Former VolcanoWorld employee, Matthew Axvig, and his wife Natasha with Mt. Nantai in the background.
The mountainous region in which Nantai lies is on the island of Honshu, about 75 mi (120 km) north of Tokyo. This area is home to the city of Nikko (pop. ~30,000), along with many temples, shrines, sanctuaries, and a sacred bridge. Saint Shodo was the first person to climb Mt. Nantai in 782. In 784, he founded Chuzhen Temple. He also built Shihonryuji Temple and Honku Shrine in the city of Nikko. The combination of the natural beauty of the area and the beauty of the shrines and temples led to Nikko becoming Japan's first national park in 1934.
Natasha with Lake Chuzhen in the background at the base of Mt. Nantai.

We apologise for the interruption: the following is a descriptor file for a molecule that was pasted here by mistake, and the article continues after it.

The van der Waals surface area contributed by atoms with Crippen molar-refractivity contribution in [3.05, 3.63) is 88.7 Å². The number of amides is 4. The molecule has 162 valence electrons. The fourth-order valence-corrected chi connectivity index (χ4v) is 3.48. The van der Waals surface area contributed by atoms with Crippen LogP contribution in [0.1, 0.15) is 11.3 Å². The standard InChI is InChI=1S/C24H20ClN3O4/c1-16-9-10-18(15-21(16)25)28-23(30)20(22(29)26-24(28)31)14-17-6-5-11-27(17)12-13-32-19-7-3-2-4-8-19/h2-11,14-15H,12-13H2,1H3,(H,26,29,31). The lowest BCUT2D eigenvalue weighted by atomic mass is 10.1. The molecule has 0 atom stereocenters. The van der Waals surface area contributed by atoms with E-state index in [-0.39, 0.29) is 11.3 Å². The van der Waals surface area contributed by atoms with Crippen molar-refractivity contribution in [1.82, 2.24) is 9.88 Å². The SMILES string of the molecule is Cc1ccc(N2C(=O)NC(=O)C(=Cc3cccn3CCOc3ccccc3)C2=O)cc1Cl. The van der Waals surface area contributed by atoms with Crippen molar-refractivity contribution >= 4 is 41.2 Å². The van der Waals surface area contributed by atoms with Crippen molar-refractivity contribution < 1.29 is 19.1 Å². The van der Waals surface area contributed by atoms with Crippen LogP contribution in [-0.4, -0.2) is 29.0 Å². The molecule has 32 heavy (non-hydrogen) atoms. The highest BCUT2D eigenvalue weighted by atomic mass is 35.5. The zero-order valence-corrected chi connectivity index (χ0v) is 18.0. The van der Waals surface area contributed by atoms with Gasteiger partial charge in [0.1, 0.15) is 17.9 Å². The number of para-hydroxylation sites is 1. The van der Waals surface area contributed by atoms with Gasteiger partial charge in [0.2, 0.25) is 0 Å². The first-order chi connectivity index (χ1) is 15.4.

Lake Chuzhen was formed after the eruption of Mt. Nantai when a lava flow blocked off the flow of water from the mountain. The lake is 13 miles (21 km) in circumference. It stretches for about 2.2 miles (3.5 km) from north to south and 4.0 miles (6.5 km) from east to west. The surface of the lake stands 4159 ft (1268 m) above sea level. The deepest point in the lake is about 564 ft (172 m). Its water is a clear cobalt blue.
Natasha at Kegon Falls.
Kegon Falls is one of the most famous and powerfull waterfalls in Japan. It drops 318 ft (97 m) from Lake Chuzhen to the rocks below. The falls are about 23 ft (7 m) wide at the base where they form a 16.5 ft (5 m) deep pool. The falls were formed when the Daiya River was rerouted by lava flows. Twelve small waterfalls are situated behind and to the sides of Kegon Falls. They leak through the many cracks between the lava flow and the mountain.
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